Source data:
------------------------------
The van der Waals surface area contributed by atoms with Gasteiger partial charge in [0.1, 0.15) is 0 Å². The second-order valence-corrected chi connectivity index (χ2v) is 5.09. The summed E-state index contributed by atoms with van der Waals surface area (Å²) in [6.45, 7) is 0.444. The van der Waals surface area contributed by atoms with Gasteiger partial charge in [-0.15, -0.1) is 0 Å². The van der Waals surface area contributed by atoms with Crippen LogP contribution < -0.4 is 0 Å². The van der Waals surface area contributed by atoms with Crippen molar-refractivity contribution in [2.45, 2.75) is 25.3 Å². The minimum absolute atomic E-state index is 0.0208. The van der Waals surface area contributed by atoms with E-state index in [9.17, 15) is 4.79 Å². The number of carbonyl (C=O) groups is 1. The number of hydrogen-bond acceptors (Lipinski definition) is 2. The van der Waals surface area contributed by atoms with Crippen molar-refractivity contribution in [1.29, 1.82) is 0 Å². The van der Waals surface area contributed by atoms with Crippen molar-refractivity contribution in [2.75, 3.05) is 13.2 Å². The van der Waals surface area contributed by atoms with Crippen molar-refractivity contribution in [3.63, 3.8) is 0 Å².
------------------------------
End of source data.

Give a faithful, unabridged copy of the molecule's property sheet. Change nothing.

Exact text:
The van der Waals surface area contributed by atoms with Gasteiger partial charge in [0.1, 0.15) is 0 Å². The second-order valence-corrected chi connectivity index (χ2v) is 5.09. The summed E-state index contributed by atoms with van der Waals surface area (Å²) in [6.45, 7) is 0.444. The van der Waals surface area contributed by atoms with Gasteiger partial charge in [-0.15, -0.1) is 0 Å². The van der Waals surface area contributed by atoms with Crippen LogP contribution < -0.4 is 0 Å². The van der Waals surface area contributed by atoms with Crippen molar-refractivity contribution in [2.45, 2.75) is 25.3 Å². The minimum absolute atomic E-state index is 0.0208. The van der Waals surface area contributed by atoms with E-state index in [9.17, 15) is 4.79 Å². The number of carbonyl (C=O) groups is 1. The number of hydrogen-bond acceptors (Lipinski definition) is 2. The van der Waals surface area contributed by atoms with Crippen molar-refractivity contribution in [1.29, 1.82) is 0 Å². The van der Waals surface area contributed by atoms with Crippen molar-refractivity contribution in [2.75, 3.05) is 13.2 Å². The van der Waals surface area contributed by atoms with Crippen molar-refractivity contribution in [3.63, 3.8) is 0 Å².